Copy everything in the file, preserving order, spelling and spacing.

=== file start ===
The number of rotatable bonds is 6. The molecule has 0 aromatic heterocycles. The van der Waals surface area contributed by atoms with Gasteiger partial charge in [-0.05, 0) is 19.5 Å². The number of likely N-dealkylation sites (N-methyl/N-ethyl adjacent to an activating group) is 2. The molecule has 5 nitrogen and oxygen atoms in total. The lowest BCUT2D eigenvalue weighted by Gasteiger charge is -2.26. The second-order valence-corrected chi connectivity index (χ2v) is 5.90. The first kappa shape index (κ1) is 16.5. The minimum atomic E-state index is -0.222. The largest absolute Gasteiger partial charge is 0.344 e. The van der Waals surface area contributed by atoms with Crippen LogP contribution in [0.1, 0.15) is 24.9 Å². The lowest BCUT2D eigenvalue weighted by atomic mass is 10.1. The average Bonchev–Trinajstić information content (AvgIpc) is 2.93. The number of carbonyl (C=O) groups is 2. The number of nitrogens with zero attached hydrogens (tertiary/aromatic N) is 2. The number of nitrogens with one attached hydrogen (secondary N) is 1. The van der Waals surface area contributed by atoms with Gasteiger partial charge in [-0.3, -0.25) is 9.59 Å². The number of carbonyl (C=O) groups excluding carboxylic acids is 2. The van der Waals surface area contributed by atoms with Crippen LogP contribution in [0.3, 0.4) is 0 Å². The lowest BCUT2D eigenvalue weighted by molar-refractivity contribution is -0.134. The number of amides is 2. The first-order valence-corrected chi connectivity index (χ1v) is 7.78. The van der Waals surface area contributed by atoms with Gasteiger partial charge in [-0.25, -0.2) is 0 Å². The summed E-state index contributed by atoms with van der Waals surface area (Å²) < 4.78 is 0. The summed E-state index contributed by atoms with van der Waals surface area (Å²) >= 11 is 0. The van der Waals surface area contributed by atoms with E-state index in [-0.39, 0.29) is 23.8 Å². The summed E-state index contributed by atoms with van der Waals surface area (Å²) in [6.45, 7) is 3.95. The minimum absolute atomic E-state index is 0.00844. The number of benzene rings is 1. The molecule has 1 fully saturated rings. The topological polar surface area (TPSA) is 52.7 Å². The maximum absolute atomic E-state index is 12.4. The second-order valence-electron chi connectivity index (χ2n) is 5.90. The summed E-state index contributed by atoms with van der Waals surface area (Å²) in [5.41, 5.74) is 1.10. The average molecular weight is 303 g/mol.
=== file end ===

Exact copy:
The number of rotatable bonds is 6. The molecule has 0 aromatic heterocycles. The van der Waals surface area contributed by atoms with Gasteiger partial charge in [-0.05, 0) is 19.5 Å². The number of likely N-dealkylation sites (N-methyl/N-ethyl adjacent to an activating group) is 2. The molecule has 5 nitrogen and oxygen atoms in total. The lowest BCUT2D eigenvalue weighted by Gasteiger charge is -2.26. The second-order valence-corrected chi connectivity index (χ2v) is 5.90. The first kappa shape index (κ1) is 16.5. The minimum atomic E-state index is -0.222. The largest absolute Gasteiger partial charge is 0.344 e. The van der Waals surface area contributed by atoms with Crippen LogP contribution in [0.1, 0.15) is 24.9 Å². The lowest BCUT2D eigenvalue weighted by atomic mass is 10.1. The average Bonchev–Trinajstić information content (AvgIpc) is 2.93. The number of carbonyl (C=O) groups is 2. The number of nitrogens with zero attached hydrogens (tertiary/aromatic N) is 2. The number of nitrogens with one attached hydrogen (secondary N) is 1. The van der Waals surface area contributed by atoms with Gasteiger partial charge in [-0.3, -0.25) is 9.59 Å². The number of carbonyl (C=O) groups excluding carboxylic acids is 2. The van der Waals surface area contributed by atoms with Crippen LogP contribution in [0.3, 0.4) is 0 Å². The lowest BCUT2D eigenvalue weighted by molar-refractivity contribution is -0.134. The number of amides is 2. The first-order valence-corrected chi connectivity index (χ1v) is 7.78. The van der Waals surface area contributed by atoms with Gasteiger partial charge in [-0.25, -0.2) is 0 Å². The summed E-state index contributed by atoms with van der Waals surface area (Å²) < 4.78 is 0. The summed E-state index contributed by atoms with van der Waals surface area (Å²) >= 11 is 0. The van der Waals surface area contributed by atoms with E-state index in [-0.39, 0.29) is 23.8 Å². The summed E-state index contributed by atoms with van der Waals surface area (Å²) in [6.45, 7) is 3.95. The minimum absolute atomic E-state index is 0.00844. The number of benzene rings is 1. The molecule has 1 fully saturated rings. The topological polar surface area (TPSA) is 52.7 Å². The maximum absolute atomic E-state index is 12.4. The second-order valence-electron chi connectivity index (χ2n) is 5.90. The summed E-state index contributed by atoms with van der Waals surface area (Å²) in [5.41, 5.74) is 1.10. The average molecular weight is 303 g/mol.